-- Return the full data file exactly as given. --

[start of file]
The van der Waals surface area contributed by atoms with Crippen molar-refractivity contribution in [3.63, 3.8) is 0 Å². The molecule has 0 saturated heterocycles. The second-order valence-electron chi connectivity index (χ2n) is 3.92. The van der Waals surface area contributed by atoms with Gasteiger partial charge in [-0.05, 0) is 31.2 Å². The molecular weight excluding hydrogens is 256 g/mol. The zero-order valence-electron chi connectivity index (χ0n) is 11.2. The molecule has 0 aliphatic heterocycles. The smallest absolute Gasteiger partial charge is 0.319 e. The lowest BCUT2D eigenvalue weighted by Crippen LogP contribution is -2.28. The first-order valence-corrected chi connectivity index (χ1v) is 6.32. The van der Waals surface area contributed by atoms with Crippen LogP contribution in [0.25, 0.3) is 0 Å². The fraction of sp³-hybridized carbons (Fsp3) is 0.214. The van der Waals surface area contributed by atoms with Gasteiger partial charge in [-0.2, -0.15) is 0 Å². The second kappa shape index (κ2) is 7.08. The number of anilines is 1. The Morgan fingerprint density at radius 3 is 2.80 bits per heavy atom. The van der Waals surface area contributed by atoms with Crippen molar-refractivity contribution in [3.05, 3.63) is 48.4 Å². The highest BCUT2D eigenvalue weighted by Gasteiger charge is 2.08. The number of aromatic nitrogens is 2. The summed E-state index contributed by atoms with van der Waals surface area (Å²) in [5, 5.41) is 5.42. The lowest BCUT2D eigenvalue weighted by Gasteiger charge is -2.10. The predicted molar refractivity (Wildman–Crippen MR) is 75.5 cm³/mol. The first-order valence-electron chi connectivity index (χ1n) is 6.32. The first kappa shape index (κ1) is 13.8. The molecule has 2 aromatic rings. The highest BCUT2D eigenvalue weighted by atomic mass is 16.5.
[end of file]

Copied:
The van der Waals surface area contributed by atoms with Crippen molar-refractivity contribution in [3.63, 3.8) is 0 Å². The molecule has 0 saturated heterocycles. The second-order valence-electron chi connectivity index (χ2n) is 3.92. The van der Waals surface area contributed by atoms with Gasteiger partial charge in [-0.05, 0) is 31.2 Å². The molecular weight excluding hydrogens is 256 g/mol. The zero-order valence-electron chi connectivity index (χ0n) is 11.2. The molecule has 0 aliphatic heterocycles. The smallest absolute Gasteiger partial charge is 0.319 e. The lowest BCUT2D eigenvalue weighted by Crippen LogP contribution is -2.28. The first-order valence-corrected chi connectivity index (χ1v) is 6.32. The van der Waals surface area contributed by atoms with Crippen LogP contribution in [0.25, 0.3) is 0 Å². The fraction of sp³-hybridized carbons (Fsp3) is 0.214. The van der Waals surface area contributed by atoms with Gasteiger partial charge in [-0.2, -0.15) is 0 Å². The second kappa shape index (κ2) is 7.08. The number of anilines is 1. The Morgan fingerprint density at radius 3 is 2.80 bits per heavy atom. The van der Waals surface area contributed by atoms with Crippen molar-refractivity contribution in [3.05, 3.63) is 48.4 Å². The highest BCUT2D eigenvalue weighted by Gasteiger charge is 2.08. The number of aromatic nitrogens is 2. The summed E-state index contributed by atoms with van der Waals surface area (Å²) in [5, 5.41) is 5.42. The lowest BCUT2D eigenvalue weighted by Gasteiger charge is -2.10. The predicted molar refractivity (Wildman–Crippen MR) is 75.5 cm³/mol. The first-order valence-electron chi connectivity index (χ1n) is 6.32. The first kappa shape index (κ1) is 13.8. The molecule has 2 aromatic rings. The highest BCUT2D eigenvalue weighted by atomic mass is 16.5.